Tiger Woods is arguably the greatest golfer of all time. Yet it’s not just because of how well he hits a golf ball. It’s also because of how he thinks.
Last Sunday, in the final round of The Master’s Golf Tournament, Tiger stood on the tee of the par 3 12th hole. Over the next few minutes, he put 3 balls in the water and walked off the green with a 10—his highest score ever as a professional golfer.
He had every reason to be upset with himself and let this hole ruin his play for the final six holes. But that’s not how the greatest players roll.
Tiger shook off the disaster of shooting a 10, stepped up to the next tee, and then calmly birdied it. He shot par on the next hole, then birdied the next four holes for a total of five birdies on his last six holes. That amazing play occurred right after shooting seven over par on hole #12!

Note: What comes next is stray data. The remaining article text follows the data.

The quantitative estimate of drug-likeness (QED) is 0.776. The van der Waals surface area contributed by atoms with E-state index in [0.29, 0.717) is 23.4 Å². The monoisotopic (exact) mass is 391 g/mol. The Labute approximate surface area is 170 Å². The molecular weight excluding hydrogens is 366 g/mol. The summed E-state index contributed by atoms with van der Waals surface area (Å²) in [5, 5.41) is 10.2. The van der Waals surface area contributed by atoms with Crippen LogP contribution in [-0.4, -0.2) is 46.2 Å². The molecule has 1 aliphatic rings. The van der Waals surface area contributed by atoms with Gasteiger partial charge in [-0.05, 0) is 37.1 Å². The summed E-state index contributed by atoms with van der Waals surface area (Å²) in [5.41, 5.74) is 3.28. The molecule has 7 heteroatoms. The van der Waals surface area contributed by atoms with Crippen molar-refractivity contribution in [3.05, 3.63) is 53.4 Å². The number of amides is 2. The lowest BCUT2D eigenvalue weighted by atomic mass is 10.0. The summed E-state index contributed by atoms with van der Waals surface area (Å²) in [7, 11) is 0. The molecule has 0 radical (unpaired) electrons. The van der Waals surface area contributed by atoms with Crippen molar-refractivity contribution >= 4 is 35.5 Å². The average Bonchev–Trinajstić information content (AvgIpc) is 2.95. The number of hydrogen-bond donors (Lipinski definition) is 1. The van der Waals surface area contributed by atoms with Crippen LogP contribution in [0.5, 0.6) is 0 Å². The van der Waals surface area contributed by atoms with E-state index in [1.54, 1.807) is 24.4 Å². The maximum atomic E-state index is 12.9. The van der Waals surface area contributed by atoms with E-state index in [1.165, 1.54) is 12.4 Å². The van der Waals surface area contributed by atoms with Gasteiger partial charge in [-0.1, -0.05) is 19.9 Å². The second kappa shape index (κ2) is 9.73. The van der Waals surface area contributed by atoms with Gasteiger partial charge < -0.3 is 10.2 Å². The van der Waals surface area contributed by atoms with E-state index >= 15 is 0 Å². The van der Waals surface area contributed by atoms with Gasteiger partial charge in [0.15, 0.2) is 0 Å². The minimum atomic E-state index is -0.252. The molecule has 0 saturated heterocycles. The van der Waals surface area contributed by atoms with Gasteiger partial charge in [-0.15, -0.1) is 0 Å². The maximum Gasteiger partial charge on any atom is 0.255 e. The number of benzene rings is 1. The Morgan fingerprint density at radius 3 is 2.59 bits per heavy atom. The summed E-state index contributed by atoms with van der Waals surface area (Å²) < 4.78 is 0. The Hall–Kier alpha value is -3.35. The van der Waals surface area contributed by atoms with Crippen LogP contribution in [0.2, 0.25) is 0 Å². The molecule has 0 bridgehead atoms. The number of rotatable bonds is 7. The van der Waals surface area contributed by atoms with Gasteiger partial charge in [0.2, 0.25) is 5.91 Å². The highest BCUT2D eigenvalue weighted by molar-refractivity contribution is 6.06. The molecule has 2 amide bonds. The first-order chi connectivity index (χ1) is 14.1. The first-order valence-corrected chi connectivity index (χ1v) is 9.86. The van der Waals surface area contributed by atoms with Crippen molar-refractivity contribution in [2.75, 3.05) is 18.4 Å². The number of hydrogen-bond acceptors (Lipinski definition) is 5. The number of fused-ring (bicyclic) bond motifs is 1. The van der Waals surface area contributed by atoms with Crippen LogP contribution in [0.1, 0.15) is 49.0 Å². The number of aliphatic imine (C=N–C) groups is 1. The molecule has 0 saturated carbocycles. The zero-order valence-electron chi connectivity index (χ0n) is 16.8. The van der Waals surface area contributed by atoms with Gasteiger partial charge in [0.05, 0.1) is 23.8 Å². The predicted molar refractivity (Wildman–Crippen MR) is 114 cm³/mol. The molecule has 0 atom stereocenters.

Eckhart Tolle wrote, “What could be more futile, more insane, than to create inner resistance to something that already is?” One thing that makes people like Tiger the GOAT is they don’t resist what is.
Tiger failed massively on hole 12 but he had the inner understanding to know that hole 12 is the past, he can’t do anything about it. The only thing he has is what’s in front of him right now. And that was hole 13, then 14, all the way to 18.
By putting hole 12 behind him and starting the next hole with a fresh understanding that this is the only moment he can impact, Tiger finished the round being the Tiger that he is with five more birdies.
It’s a great example for all of us. Bad stuff happens. But it’s how we respond to the bad stuff that determines whether the bad stuff will destroy us or simply be an experience that becomes part of our past and not something that defines our future.